A Visit at the Recycling of War Artefacts Museum

August 7th, 2019 by Diana Coman

His name was H. and he was made to fly. H. flew sometimes for fun, sometimes for duty and nobody really stopped to separate the two - how did it matter whether or when it was one or the other, anyway? After all, H. had made loops in the air when followed by the eyes of children waving flags but also when trying to avoid a quite different type of followers. In between flights though, there was also a lot of travel on land and on sea, chasing the next possibility to fly and getting in the process a lot of markings from all the travel and from all the chasing. But it was in the end a simple fire after taxying that kept Harrier ZD4611 down long enough for it to be declared the past and rather than repaired, just hung on ropes at the museum, in a bit of a mixed-up exhibition, next to a bomb of previous times:

A WW2 bomb next to a Harrier plane active from 1990 to 2010.

A WW2 bomb next to a Harrier plane active from 1990 to 2010.

We visited the Imperial War Museum in London (IWR) at the end of June this year but I never bothered to write down anything about it - it's a bit of a mix really with some interesting bits (there are Robert Capa's photos taken during the landing of American troops on the beach in Normandy on 6th June 1944; there are also regular events with WW2 veterans - at times and depending on your luck, you might get a glimpse of what they made of it), some reasonable parts (I hadn't seen the insides of a bomb before) and some terribly propagandistic stuff - at times the three are even mixed, what can you do. As I was clearing up my old camera today, the few pictures I took at the time (and promptly forgot about) came to light and so here's the entrance too, from the only awkward angle I could find at the time to avoid having some t-shirt clad icecream eater in the picture:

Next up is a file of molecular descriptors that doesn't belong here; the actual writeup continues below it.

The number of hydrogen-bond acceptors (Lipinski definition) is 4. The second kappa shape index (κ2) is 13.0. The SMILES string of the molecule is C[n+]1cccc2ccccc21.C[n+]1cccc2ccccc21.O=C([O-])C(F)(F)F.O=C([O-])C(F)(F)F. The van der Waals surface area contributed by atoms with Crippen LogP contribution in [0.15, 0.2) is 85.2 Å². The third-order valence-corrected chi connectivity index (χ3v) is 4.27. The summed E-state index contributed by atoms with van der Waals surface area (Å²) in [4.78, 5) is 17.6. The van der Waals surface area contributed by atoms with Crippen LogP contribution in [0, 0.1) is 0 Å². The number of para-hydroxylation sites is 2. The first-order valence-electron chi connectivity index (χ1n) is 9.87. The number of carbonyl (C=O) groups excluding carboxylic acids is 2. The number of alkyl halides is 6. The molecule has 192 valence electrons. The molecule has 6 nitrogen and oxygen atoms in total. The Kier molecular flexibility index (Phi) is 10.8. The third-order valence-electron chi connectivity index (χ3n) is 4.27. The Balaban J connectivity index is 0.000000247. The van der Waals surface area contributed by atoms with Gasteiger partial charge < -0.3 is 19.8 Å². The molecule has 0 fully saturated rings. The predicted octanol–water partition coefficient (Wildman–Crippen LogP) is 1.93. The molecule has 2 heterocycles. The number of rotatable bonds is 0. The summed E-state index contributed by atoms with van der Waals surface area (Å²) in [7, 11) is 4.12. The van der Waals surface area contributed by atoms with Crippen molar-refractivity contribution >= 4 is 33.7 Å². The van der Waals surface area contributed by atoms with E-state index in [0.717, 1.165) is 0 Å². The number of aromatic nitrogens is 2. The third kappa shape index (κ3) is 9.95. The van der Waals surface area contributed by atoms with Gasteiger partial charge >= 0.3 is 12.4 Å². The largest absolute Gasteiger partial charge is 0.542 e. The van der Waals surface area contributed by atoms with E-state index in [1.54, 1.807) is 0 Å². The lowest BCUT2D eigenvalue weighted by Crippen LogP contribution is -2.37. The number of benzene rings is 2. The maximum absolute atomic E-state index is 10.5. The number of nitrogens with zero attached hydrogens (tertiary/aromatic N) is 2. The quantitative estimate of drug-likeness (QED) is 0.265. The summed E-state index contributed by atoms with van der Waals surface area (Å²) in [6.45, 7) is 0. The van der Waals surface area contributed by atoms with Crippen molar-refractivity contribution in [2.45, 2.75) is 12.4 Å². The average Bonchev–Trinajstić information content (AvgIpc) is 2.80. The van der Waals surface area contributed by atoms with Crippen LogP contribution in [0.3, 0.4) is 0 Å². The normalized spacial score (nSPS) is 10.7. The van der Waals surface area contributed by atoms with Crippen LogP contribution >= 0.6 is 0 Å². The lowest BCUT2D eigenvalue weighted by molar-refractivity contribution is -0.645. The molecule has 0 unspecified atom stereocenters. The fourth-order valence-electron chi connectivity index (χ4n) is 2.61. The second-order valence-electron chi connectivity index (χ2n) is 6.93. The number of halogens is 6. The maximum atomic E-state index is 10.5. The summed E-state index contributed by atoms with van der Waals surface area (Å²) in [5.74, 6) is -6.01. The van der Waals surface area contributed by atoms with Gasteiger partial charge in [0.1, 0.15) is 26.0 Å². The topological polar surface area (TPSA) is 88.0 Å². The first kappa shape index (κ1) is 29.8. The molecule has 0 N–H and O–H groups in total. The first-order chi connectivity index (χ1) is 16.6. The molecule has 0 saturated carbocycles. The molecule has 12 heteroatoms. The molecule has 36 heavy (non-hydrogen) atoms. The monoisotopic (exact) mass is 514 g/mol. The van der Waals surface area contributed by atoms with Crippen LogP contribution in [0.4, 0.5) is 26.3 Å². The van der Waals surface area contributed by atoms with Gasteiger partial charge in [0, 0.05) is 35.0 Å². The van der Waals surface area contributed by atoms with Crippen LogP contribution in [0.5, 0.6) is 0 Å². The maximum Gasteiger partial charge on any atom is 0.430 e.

Barrels of 2 naval guns stranded on land in front of the former-hospital that is now the Imperial War Museum in London.

Barrels of 2 naval guns stranded on land in front of the former-hospital that is now the Imperial War Museum in London.

The entrance though is quite representative of the whole place - it makes me think more of recycling and propagandistic posing than of war itself (then again, everything is indeed forever recycled and arguably propaganda of one sort or another too). The building itself is a former hospital that recycled in the 19th century the Ionic for its columns. The two guns pointing away from it are barrels of naval guns taken from 2 different ships - the link being that both shot at least once during WW2. The shells are planted in neat rows for framing the picture I suppose and serve inevitably as climbing/sitting places for bored children. Mine liked at least the guns (they are BIG) but wasn't impressed by the shells (why are they yellow?). He liked the aeroplanes inside but that's be default currently - if it's an aeroplane, then and therefore it is interesting. And he listened politely to the old man telling his story of what it was like living as a child in London during the war, bombings and deaths and then evacuation and all. After which he raised his hand and waited his turn and asked of course about the one thing that was indeed most interesting from his point of view: *what* was inside this bomb exactly and *how* did it work?